Robert Barron, Staff Writer
Enid News and Eagle
ENID, Okla. —
Booker T. Washington Community Center is an example of survival. The organization opened in 1982 under the tutelage of the late Dorice Allen, and today the programs have grown to accommodate more than just recreation but also nutrition and education resources.
Executive Director Clifford Porter said the building always has been made available to community youths under the direction of church and community volunteers.
Porter started volunteering at the center at age 14 as a part-time athletic coach. At the time, the school operated what was then known as a “latch key” program for kids after school. Porter later started a full-time basketball program similar to the YMCA and Enid Youth league. He coached kids who were not picked by the other programs but wanted to play basketball.
“I took the kids nobody wanted, and a lot of kids came. I formed two co-ed leagues,” Porter said.
To participate in the program, grades and attitude were important, he said. Those participating had to maintain a certain grade point average.
“That’s how the program took off, and we started to need more people to handle all the kids,” Porter said.
After that start in recreation, things expanded to include nutrition and education, the final two of the three points of the Booker T. Washington Community Center program. Allen asked people in the community to come to the center after school and provide snacks for the kids. In 1998, when nutrition laws changed, the center became part of Regional Food Bank of Oklahoma and obtains nutritious food items. Porter attended a seminar on operating a facility that serves food and taught the local staff. The center also is inspected annually for cleanliness and nutrition standards, he said.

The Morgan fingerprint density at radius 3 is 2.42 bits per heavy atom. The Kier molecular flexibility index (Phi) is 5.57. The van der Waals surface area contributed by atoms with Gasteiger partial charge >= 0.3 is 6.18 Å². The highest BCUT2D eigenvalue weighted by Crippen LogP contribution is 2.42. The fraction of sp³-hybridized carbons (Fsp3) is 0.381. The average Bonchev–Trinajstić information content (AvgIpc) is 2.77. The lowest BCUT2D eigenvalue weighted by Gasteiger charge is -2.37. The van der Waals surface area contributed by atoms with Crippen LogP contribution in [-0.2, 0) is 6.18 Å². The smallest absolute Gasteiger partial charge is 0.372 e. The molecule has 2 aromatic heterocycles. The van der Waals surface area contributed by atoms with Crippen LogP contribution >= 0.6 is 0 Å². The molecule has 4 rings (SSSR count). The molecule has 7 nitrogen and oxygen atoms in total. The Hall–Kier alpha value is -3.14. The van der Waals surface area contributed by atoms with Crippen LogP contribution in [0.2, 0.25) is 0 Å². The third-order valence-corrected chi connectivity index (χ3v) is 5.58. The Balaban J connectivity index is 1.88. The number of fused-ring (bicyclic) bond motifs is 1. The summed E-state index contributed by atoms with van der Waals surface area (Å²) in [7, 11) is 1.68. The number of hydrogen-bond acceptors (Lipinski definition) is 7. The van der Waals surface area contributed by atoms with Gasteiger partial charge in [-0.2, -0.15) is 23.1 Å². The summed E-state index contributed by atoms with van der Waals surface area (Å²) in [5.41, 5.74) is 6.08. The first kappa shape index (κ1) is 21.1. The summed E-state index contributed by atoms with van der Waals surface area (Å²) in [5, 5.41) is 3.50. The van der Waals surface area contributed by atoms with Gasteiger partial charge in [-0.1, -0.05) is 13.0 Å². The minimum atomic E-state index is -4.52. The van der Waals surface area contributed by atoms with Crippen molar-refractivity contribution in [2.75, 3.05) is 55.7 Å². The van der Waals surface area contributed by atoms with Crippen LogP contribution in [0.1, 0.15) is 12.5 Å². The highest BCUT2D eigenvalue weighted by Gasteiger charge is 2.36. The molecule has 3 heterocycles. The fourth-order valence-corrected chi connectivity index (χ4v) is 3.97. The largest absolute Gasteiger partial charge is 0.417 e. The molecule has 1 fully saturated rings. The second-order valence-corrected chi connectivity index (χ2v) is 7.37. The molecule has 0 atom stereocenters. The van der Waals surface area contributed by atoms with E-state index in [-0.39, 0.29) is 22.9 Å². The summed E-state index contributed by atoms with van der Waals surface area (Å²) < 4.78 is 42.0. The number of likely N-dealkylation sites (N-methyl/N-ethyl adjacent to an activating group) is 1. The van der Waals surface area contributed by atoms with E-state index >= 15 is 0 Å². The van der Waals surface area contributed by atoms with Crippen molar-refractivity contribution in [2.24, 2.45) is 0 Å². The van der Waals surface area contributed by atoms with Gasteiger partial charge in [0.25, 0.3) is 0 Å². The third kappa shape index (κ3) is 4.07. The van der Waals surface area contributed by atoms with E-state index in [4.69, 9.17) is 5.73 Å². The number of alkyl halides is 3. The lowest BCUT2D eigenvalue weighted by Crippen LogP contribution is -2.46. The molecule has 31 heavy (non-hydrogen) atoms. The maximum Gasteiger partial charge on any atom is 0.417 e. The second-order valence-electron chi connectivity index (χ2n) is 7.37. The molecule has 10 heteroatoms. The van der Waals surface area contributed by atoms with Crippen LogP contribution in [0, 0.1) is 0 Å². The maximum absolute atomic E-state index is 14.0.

“Education, nutrition and recreation, that’s what we promote,” Porter said.
To meet new education standards regarding testing for reading at the third- and fourth-grade levels, Booker T. Washington Community Center will begin a reading program this summer.
During the 1990s, Porter said there were more at-risk kids in the center. More children were going home from school to an empty house due to divorce, and the center program reached out to those kids to give them a place to go after school to keep them safe, he said.
Porter especially is thankful to United Way of Enid and Northwest Oklahoma and the city of Enid Community Development Block Grant program. United Way provides about 75 percent of the funding for the center and enables it to pay staff. Funding provided through the city CDBG program renovated the building and made the top floor available for education classes.
Booker T. Washington Community Center has grown from one executive director, directed by a board, and one custodian to four or five tutors, a cook and cook assistant and many volunteers, Porter said. It is one of the bright stories of the former all-black high school. In the early days, there were a number of attempts to close the school and the center, but the community always has made it available and kept it open.
“We had great leaders, Willie and Dorice Allen, John L. Hunter, Herbaline Laster and Jesse Ware. They are only a few of the early leaders, the pioneers who fought and kept the building open,” Porter said.
Booker T. Washington Community Center is the recipient of donations through the reality adventure series “Fireball Run.” The program involves driving teams competing for bragging rights, while raising awareness for America’s missing children. Enid will be featured as the run passes through town Sept. 30 and Oct. 1. Participants also will contribute to a designated charity in each community where they stop.